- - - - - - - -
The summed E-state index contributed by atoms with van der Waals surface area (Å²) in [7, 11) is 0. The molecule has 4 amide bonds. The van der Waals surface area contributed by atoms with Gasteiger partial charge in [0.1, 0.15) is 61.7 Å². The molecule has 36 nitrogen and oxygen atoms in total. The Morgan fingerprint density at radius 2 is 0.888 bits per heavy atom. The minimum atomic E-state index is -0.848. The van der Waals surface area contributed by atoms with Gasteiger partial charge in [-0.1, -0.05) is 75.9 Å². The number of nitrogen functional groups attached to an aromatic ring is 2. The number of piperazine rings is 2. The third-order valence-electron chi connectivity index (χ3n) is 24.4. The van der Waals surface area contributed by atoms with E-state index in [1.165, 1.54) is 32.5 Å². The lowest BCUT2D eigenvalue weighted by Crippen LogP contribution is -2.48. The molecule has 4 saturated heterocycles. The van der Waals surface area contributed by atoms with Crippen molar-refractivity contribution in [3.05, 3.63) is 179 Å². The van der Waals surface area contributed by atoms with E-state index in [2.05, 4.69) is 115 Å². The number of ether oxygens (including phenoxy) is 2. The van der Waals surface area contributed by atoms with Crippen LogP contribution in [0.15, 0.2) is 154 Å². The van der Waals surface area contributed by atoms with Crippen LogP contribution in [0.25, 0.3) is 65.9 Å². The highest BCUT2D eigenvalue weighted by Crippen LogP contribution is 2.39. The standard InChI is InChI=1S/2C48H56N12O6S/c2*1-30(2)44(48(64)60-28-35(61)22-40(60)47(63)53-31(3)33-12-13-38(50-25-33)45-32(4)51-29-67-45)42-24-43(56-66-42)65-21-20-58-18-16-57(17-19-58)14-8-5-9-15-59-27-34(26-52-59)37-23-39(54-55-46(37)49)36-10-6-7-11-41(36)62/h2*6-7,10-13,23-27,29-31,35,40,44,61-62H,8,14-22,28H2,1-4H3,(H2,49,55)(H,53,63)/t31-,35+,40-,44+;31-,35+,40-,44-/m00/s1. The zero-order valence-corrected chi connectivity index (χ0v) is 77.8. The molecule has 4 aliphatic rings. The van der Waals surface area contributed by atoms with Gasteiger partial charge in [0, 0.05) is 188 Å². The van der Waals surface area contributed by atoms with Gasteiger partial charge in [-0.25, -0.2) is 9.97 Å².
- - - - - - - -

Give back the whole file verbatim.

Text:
The summed E-state index contributed by atoms with van der Waals surface area (Å²) in [7, 11) is 0. The molecule has 4 amide bonds. The van der Waals surface area contributed by atoms with Gasteiger partial charge in [0.1, 0.15) is 61.7 Å². The molecule has 36 nitrogen and oxygen atoms in total. The Morgan fingerprint density at radius 2 is 0.888 bits per heavy atom. The minimum atomic E-state index is -0.848. The van der Waals surface area contributed by atoms with Gasteiger partial charge in [-0.1, -0.05) is 75.9 Å². The number of nitrogen functional groups attached to an aromatic ring is 2. The number of piperazine rings is 2. The third-order valence-electron chi connectivity index (χ3n) is 24.4. The van der Waals surface area contributed by atoms with E-state index in [1.165, 1.54) is 32.5 Å². The lowest BCUT2D eigenvalue weighted by Crippen LogP contribution is -2.48. The molecule has 4 saturated heterocycles. The van der Waals surface area contributed by atoms with Crippen molar-refractivity contribution in [3.05, 3.63) is 179 Å². The van der Waals surface area contributed by atoms with E-state index in [2.05, 4.69) is 115 Å². The number of ether oxygens (including phenoxy) is 2. The van der Waals surface area contributed by atoms with Crippen LogP contribution in [0.15, 0.2) is 154 Å². The van der Waals surface area contributed by atoms with Crippen LogP contribution in [0.25, 0.3) is 65.9 Å². The highest BCUT2D eigenvalue weighted by Crippen LogP contribution is 2.39. The standard InChI is InChI=1S/2C48H56N12O6S/c2*1-30(2)44(48(64)60-28-35(61)22-40(60)47(63)53-31(3)33-12-13-38(50-25-33)45-32(4)51-29-67-45)42-24-43(56-66-42)65-21-20-58-18-16-57(17-19-58)14-8-5-9-15-59-27-34(26-52-59)37-23-39(54-55-46(37)49)36-10-6-7-11-41(36)62/h2*6-7,10-13,23-27,29-31,35,40,44,61-62H,8,14-22,28H2,1-4H3,(H2,49,55)(H,53,63)/t31-,35+,40-,44+;31-,35+,40-,44-/m00/s1. The zero-order valence-corrected chi connectivity index (χ0v) is 77.8. The molecule has 4 aliphatic rings. The van der Waals surface area contributed by atoms with Gasteiger partial charge in [0, 0.05) is 188 Å². The van der Waals surface area contributed by atoms with Gasteiger partial charge in [-0.25, -0.2) is 9.97 Å².